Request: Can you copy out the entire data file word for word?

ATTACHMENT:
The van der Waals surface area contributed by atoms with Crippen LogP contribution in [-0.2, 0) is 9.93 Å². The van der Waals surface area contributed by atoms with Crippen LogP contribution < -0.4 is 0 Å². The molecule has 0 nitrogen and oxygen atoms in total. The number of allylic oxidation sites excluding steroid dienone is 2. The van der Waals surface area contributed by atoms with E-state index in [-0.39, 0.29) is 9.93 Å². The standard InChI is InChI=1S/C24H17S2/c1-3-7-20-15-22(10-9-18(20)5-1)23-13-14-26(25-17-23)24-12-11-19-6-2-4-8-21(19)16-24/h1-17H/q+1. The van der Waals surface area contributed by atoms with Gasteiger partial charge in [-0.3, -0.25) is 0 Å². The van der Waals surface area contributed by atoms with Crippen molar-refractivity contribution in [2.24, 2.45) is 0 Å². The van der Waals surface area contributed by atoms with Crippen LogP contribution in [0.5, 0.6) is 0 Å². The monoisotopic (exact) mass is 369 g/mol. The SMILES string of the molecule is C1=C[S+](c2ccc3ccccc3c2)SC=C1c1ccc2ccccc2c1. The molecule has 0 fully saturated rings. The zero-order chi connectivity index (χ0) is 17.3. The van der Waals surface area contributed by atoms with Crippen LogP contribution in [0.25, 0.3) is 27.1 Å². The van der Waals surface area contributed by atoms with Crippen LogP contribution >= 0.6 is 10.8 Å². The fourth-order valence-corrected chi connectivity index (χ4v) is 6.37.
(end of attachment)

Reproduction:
The van der Waals surface area contributed by atoms with Crippen LogP contribution in [-0.2, 0) is 9.93 Å². The van der Waals surface area contributed by atoms with Crippen LogP contribution < -0.4 is 0 Å². The molecule has 0 nitrogen and oxygen atoms in total. The number of allylic oxidation sites excluding steroid dienone is 2. The van der Waals surface area contributed by atoms with E-state index in [-0.39, 0.29) is 9.93 Å². The standard InChI is InChI=1S/C24H17S2/c1-3-7-20-15-22(10-9-18(20)5-1)23-13-14-26(25-17-23)24-12-11-19-6-2-4-8-21(19)16-24/h1-17H/q+1. The van der Waals surface area contributed by atoms with Gasteiger partial charge in [-0.3, -0.25) is 0 Å². The van der Waals surface area contributed by atoms with Crippen molar-refractivity contribution in [2.24, 2.45) is 0 Å². The van der Waals surface area contributed by atoms with Crippen LogP contribution in [0.5, 0.6) is 0 Å². The monoisotopic (exact) mass is 369 g/mol. The SMILES string of the molecule is C1=C[S+](c2ccc3ccccc3c2)SC=C1c1ccc2ccccc2c1. The molecule has 0 fully saturated rings. The zero-order chi connectivity index (χ0) is 17.3. The van der Waals surface area contributed by atoms with Crippen LogP contribution in [0.25, 0.3) is 27.1 Å². The van der Waals surface area contributed by atoms with Crippen LogP contribution >= 0.6 is 10.8 Å². The fourth-order valence-corrected chi connectivity index (χ4v) is 6.37.